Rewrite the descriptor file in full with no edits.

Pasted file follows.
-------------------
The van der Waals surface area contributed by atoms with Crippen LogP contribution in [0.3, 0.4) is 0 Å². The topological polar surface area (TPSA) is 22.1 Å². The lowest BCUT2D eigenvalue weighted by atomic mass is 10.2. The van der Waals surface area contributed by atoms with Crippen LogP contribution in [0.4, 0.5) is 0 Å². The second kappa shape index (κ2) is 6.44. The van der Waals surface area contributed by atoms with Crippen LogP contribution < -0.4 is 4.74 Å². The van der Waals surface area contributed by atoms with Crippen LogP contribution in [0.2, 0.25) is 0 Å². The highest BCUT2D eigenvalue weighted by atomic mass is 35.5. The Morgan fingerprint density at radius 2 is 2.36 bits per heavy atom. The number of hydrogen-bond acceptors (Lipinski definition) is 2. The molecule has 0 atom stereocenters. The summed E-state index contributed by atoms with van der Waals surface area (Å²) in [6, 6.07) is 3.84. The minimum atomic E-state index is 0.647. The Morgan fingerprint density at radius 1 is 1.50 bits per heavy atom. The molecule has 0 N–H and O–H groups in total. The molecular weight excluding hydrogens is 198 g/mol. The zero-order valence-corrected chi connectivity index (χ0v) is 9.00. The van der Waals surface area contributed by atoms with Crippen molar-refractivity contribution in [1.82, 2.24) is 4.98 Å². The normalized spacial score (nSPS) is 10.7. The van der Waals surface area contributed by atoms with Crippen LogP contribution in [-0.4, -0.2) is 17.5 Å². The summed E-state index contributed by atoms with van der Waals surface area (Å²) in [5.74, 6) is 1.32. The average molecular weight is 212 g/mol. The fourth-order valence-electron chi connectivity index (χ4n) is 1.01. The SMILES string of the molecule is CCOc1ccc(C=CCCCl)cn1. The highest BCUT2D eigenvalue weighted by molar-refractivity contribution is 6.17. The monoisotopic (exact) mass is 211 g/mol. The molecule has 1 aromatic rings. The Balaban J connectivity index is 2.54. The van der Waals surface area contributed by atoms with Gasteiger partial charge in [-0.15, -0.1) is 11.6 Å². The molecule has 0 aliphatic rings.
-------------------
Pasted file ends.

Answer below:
The van der Waals surface area contributed by atoms with Crippen LogP contribution in [0.3, 0.4) is 0 Å². The topological polar surface area (TPSA) is 22.1 Å². The lowest BCUT2D eigenvalue weighted by atomic mass is 10.2. The van der Waals surface area contributed by atoms with Crippen LogP contribution in [0.4, 0.5) is 0 Å². The second kappa shape index (κ2) is 6.44. The van der Waals surface area contributed by atoms with Crippen LogP contribution < -0.4 is 4.74 Å². The van der Waals surface area contributed by atoms with Crippen LogP contribution in [0.2, 0.25) is 0 Å². The highest BCUT2D eigenvalue weighted by atomic mass is 35.5. The Morgan fingerprint density at radius 2 is 2.36 bits per heavy atom. The number of hydrogen-bond acceptors (Lipinski definition) is 2. The molecule has 0 atom stereocenters. The summed E-state index contributed by atoms with van der Waals surface area (Å²) in [6, 6.07) is 3.84. The minimum atomic E-state index is 0.647. The Morgan fingerprint density at radius 1 is 1.50 bits per heavy atom. The molecule has 0 N–H and O–H groups in total. The molecular weight excluding hydrogens is 198 g/mol. The zero-order valence-corrected chi connectivity index (χ0v) is 9.00. The van der Waals surface area contributed by atoms with Crippen molar-refractivity contribution in [1.82, 2.24) is 4.98 Å². The normalized spacial score (nSPS) is 10.7. The van der Waals surface area contributed by atoms with Crippen LogP contribution in [-0.4, -0.2) is 17.5 Å². The summed E-state index contributed by atoms with van der Waals surface area (Å²) in [5.74, 6) is 1.32. The average molecular weight is 212 g/mol. The fourth-order valence-electron chi connectivity index (χ4n) is 1.01. The SMILES string of the molecule is CCOc1ccc(C=CCCCl)cn1. The highest BCUT2D eigenvalue weighted by molar-refractivity contribution is 6.17. The monoisotopic (exact) mass is 211 g/mol. The molecule has 1 aromatic rings. The Balaban J connectivity index is 2.54. The van der Waals surface area contributed by atoms with Gasteiger partial charge in [-0.15, -0.1) is 11.6 Å². The molecule has 0 aliphatic rings.